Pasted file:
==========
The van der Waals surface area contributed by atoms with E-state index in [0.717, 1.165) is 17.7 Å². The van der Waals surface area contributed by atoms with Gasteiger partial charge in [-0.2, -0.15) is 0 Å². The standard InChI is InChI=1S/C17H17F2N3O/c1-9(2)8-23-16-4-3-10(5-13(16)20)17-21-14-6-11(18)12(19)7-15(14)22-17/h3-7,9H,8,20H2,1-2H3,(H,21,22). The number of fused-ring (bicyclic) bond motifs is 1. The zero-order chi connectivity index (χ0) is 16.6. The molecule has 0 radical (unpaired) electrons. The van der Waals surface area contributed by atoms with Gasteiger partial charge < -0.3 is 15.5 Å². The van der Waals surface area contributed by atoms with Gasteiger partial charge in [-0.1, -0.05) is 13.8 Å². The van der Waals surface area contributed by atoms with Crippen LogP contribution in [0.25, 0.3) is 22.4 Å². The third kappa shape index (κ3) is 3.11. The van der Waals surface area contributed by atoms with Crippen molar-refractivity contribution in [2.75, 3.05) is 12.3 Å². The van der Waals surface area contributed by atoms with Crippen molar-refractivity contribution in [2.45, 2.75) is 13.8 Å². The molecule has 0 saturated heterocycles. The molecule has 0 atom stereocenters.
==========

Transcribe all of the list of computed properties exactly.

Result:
The van der Waals surface area contributed by atoms with E-state index in [0.717, 1.165) is 17.7 Å². The van der Waals surface area contributed by atoms with Gasteiger partial charge in [-0.2, -0.15) is 0 Å². The standard InChI is InChI=1S/C17H17F2N3O/c1-9(2)8-23-16-4-3-10(5-13(16)20)17-21-14-6-11(18)12(19)7-15(14)22-17/h3-7,9H,8,20H2,1-2H3,(H,21,22). The number of fused-ring (bicyclic) bond motifs is 1. The zero-order chi connectivity index (χ0) is 16.6. The molecule has 0 radical (unpaired) electrons. The van der Waals surface area contributed by atoms with Gasteiger partial charge < -0.3 is 15.5 Å². The van der Waals surface area contributed by atoms with Gasteiger partial charge in [-0.1, -0.05) is 13.8 Å². The van der Waals surface area contributed by atoms with Crippen LogP contribution in [0.25, 0.3) is 22.4 Å². The third kappa shape index (κ3) is 3.11. The van der Waals surface area contributed by atoms with Crippen molar-refractivity contribution in [2.75, 3.05) is 12.3 Å². The van der Waals surface area contributed by atoms with Crippen molar-refractivity contribution in [2.45, 2.75) is 13.8 Å². The molecule has 0 saturated heterocycles. The molecule has 0 atom stereocenters.